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Tuesday, May 23, 2017

Why Make Political Quilts?

Recently, in the aftermath of making my Women's March quilt, some asked why I'm suddenly making quilts with political messages. I thought the topic warranted at least a blog post, so here goes.


One of the best parts of making is the freedom to create whatever I want. I rarely follow a pattern because I enjoy creating my own designs. If there is a suggested color palette for a pattern or challenge, I tend to shy away from that and choose my own colors. That being said, I LOVE that quilting gives me opportunity. If I find a reason to make a quilt, I can figure out a way to make it. That is empowering!

Lately, I've felt empowered to quilt. To spread a message. To thank someone. To raise money (more on that soon). To submit to exhibits. These are reasons many of us create at one time or another.

In terms of speaking out about politics, I don't have qualms about sharing my beliefs online. My goal is to never be hateful but hopeful. I create with a positive spin on something that angers me (the above quilt is a sneak peek of one I'll be sharing shortly).

If you feel isolated by my political quilts, I'm sorry that you feel that way, but I'm not going to change who I am or silence myself to satisfy others. You can simply choose not to read and/or comment. I'd be sorry to see you go, of course. If you have different political beliefs than me, it's really okay. It doesn't matter. I still want to be your friend and chat with you. The moment we stop talking with people who believe differently than us, we enclose ourselves further into our bubbles. That's the opposite of what we all need. 



Two more notes:

-Many quilters have articulated discomfort or extreme adversity to political quilts in general (sidenote - why is "politics" so often used as a negative term?). I was surprised to receive these comments and emails, but now I'm prepared. I've responded politely to them all, but I thought I'd share some of the comments and my responses in this post:

  • "Quilts simply don't belong in politics; they're just fun and relaxing crafts" (That's never been the case for everyone [plus, if you're interested, see more examples linked from my Women's March quilt post] - and further, I actually feel relaxed when I craft with a message in mind)...

  • "You shouldn't be talking about this issue because it's not an issue" (Maybe it's not an issue to you, but it is to me... the more we listen to each other and acknowledge our different experiences, the better off we'll be. Saying there is no issue is ignoring the issue)...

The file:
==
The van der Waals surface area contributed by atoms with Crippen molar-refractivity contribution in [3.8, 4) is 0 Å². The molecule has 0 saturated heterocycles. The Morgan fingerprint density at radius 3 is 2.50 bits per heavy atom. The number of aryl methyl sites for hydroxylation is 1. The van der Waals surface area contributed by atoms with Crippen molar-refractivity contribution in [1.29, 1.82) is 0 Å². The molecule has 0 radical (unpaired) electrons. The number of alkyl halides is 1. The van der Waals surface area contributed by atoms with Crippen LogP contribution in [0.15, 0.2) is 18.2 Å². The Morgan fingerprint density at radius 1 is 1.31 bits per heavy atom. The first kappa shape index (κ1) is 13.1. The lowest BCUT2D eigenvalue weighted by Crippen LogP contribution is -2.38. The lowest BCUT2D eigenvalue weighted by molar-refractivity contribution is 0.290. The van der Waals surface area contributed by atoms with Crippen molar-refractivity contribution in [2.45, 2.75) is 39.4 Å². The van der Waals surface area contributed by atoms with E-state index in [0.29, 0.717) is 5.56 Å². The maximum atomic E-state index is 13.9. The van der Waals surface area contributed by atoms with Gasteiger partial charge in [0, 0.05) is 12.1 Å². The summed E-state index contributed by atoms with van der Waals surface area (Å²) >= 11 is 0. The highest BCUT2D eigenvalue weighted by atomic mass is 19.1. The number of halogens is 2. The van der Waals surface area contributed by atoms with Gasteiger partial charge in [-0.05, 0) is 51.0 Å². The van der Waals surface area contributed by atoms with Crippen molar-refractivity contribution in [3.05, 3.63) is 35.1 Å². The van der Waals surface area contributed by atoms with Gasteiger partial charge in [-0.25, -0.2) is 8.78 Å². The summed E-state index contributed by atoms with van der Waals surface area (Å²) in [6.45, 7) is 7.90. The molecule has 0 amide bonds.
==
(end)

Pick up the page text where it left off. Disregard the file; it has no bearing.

• "There's too much going on with politics! I'm so tired of hearing about it, please don't contribute further" (I'm tired of hearing it, too, which is why I'm inspired to make art. Political issues aren't going anywhere. Instead of closing myself off, I'm finding ways to work through my thoughts. This is the way I've chosen to cope. It's not better or worse than another's way, but it makes me happy).

-If political quilts make you uncomfortable or make you think, that's the point. Just because a quilt does that doesn't mean it's any less of a quilt than one made simply for fun, or that we should discount it or silence the maker. When you walk into an art museum, do you see paintings and sculptures inspired by political events? Do you see art that makes you uncomfortable? I bet you do. I certainly do. Why should quilts be any different?

Further, I think it's wonderful that The Modern Quilt Guild exhibits "statement quilts" in their annual modern quilt show, QuiltCon. I'm assisting with United We Quilt, an ongoing show of progressive work online, which you can submit to for free. Museums and quilt shows all around the United States will be exhibiting the Threads of Resistance traveling show in the upcoming year. So many quilters have so much to say. You have the power to engage in it too, if you so choose.

Thanks for reading, and as always, I'm willing to chat with you further. Thanks to all who have been so supportive of my recent direction of quilting (it's certainly not ALL I'm making, though!). As always, happy sewing to you all.



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36 comments:

  1. Keep on expressing yourself!! Do not let your voice be silenced!! I don't know you but I am so proud of you for making and loudly sharing these political quilts!

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  2. Great post, and right on! I love your mantra of "not hateful, but HOPEful"... that's what we all need now. Hope, and a willingness to talk and try to understand the perspective of others, especially those who don't agree! <3 Keep on stitching on! <3

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  3. I love the quilt. Thanks for speaking out.